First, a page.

The layers that start with the letters "cont" are the contour layers right? So do the numbers after the letters refer to the height of the contour in meters? For example does the layer cont18 represent a contour that is 18 meters?

 

Well in any event I can see why you would be looking for a custom lisp routine.

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pete84

You're right "cont18" is 18 meters.

 

And actually the drawing attached here is just a section of the drawing, the original is about 80mb and have 70section lines 2 km apart.

 

In response to why I don't just do it by hand. I now it may be faster by this point, but i'm a student and figured i'll like to learn :) - and there must be other people who have wanted to do this before me... maybe it will be by hand in the end. For now my semester is long, and I still have time to try to figure it out.

 

 

And sorry about the Mac omission, I didn't know I could differentiate. i think i fixed it.

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ReMark

You'll have to see if you can find a more Mac friendly lisp routine if that is the route you want to go.

 

What program was used to generate the contour map?

 

The "Using:" item under your user name is what you should have updated in your Profile.

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pete84

I'll look around, or maybe see if i could borrow a pc.

 

I'm not sure, i think it was from MapInfo, I got the drawing through school as a dwg file though.

 

I looked under "using", but there is no option specifying mac (only AutoCAD LT, Architecture etc.)

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ReMark

That's odd. No Mac-n-Cheese setting? LoL

 

I think the powers-that-be ought to correct that oversight. You are not the first to post a question that uses AutoCAD for Mac.

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Cad64

Just my opinion, but since you're a student, I think it would be best if you do these cross sections manually so that you learn how to do them correctly. Using a lisp routine to create them automatically doesn't really teach you anything. Lisp routines are great for a work environment, to help speed up productivity, but for a student, I don't think you should be relying on them. You might end up working in an office where IT controls what can or can't be loaded on your machine, or maybe they use Autocad LT, so you wouldn't be able to use custom lisp routines. Understanding how to create accurate cross sections is important for your proposed line of work. I've been working as a landscape architect for over a decade and I do cross sections on a pretty regular basis. I've never had to do 50 at one time, but I could do them pretty quickly if I had to.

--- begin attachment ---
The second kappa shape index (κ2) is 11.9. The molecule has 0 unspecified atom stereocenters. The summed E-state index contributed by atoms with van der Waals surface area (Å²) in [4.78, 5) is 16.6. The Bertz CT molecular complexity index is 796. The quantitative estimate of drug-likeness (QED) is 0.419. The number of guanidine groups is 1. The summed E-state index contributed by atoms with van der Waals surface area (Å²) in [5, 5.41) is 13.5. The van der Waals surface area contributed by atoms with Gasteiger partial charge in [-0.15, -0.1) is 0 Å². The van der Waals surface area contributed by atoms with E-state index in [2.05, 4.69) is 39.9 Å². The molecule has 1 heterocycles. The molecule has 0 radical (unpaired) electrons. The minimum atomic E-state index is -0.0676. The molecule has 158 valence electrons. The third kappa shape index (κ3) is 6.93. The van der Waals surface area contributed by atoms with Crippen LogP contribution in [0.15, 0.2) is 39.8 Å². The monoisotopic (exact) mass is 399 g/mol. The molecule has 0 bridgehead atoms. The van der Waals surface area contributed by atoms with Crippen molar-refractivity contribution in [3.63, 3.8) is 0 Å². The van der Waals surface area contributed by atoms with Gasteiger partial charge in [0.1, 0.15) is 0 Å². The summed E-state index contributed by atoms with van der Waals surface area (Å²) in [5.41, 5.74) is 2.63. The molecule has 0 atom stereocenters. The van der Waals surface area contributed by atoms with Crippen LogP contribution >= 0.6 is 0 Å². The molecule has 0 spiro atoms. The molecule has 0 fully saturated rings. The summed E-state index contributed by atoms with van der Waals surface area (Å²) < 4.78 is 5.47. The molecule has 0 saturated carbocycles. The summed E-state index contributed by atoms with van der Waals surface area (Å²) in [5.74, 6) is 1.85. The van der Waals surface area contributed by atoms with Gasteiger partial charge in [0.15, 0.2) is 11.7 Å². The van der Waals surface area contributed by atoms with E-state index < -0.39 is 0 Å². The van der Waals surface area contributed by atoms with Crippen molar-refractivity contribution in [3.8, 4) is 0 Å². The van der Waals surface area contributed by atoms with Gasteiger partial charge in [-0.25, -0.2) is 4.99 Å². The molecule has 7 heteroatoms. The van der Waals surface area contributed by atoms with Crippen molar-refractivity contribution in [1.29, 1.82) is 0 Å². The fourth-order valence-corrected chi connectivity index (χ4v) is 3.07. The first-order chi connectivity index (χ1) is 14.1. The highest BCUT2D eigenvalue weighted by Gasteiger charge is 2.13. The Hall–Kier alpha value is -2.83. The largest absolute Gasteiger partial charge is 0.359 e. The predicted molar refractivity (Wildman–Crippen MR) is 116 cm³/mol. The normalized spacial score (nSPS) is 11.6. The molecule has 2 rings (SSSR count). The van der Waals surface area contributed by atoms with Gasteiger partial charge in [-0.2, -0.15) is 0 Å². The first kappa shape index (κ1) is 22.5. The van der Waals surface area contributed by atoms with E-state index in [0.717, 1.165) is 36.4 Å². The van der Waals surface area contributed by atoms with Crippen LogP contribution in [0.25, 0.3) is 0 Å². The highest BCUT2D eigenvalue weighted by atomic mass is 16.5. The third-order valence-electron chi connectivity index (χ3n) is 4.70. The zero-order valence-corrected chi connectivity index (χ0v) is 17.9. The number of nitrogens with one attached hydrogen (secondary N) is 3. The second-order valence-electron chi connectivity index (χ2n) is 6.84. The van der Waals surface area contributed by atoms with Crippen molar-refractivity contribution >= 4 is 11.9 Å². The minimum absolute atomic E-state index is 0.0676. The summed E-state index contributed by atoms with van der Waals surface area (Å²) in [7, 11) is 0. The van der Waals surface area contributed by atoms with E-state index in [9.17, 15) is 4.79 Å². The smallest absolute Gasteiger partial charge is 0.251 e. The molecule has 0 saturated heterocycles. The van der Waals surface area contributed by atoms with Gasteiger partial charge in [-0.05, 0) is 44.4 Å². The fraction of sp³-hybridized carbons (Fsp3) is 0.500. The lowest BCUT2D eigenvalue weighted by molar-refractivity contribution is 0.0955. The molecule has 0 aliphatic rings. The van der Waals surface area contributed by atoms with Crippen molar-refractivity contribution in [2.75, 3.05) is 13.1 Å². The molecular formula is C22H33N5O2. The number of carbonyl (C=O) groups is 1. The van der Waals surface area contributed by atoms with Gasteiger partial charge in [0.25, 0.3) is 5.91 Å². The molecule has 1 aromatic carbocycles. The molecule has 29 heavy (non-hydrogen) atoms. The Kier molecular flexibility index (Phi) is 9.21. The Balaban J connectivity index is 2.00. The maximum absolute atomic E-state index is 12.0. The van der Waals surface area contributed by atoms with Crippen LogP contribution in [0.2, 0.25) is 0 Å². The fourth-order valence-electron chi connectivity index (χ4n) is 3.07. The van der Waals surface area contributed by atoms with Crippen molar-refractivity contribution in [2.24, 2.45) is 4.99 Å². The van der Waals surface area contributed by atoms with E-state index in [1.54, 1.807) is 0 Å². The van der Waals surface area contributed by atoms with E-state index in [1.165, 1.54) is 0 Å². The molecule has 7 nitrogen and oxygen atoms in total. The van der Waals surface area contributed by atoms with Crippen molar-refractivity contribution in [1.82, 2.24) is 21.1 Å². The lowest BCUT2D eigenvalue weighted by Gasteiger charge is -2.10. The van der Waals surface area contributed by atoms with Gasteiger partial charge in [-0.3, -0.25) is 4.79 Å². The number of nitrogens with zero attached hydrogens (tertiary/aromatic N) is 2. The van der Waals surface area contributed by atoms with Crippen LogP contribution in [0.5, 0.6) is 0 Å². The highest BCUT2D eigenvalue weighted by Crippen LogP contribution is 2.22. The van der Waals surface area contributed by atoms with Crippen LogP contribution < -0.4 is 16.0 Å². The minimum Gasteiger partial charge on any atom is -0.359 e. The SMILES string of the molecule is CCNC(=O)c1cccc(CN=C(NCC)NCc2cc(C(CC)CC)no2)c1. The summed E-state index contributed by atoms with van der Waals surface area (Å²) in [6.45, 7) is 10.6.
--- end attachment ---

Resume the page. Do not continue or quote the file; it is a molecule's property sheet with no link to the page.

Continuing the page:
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BIGAL

A manual way draw a line over your contours where each line hits the contour create a perpendicular line from this point, draw a circle of radius = contour value say 18 make sure it crosses the perp lines, joint all the intersecting circle and line crossings that is your cross section.

 

Yes a lisp way is to use ssget and a fence selection option then either a inters or Intersectwith to find intersecting point and then add the rl then draw a pline.

 

Screen Shot 01-20-16 at 01.07 PM.jpg

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eldon

I have drawn sections manually, but I prefer to draw them in plan with a 3D polyline and use the Apparent Intersection Osnap. When it is drawn, then I rotate 3D, and there is the cross-section.

 

When using the Apparent Intersection pick each line individually and the z value seems to be taken from the first line picked. So pick the contour first and then the cross section alignment line second. But as always, sometimes it may not pick up the z value, so check the coordinate display.

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ReMark

While looking at your drawing this morning I notice the units are in imperial inches yet you seem to indicate you'll be working in metric units. Am I missing something here? I also see now that each contour has a "Z" elevation. Maybe there is a tool here... http://www.glamsen.se/CadTools.htm that you could use to generate each section. The yellow section lines have an elevation of "1".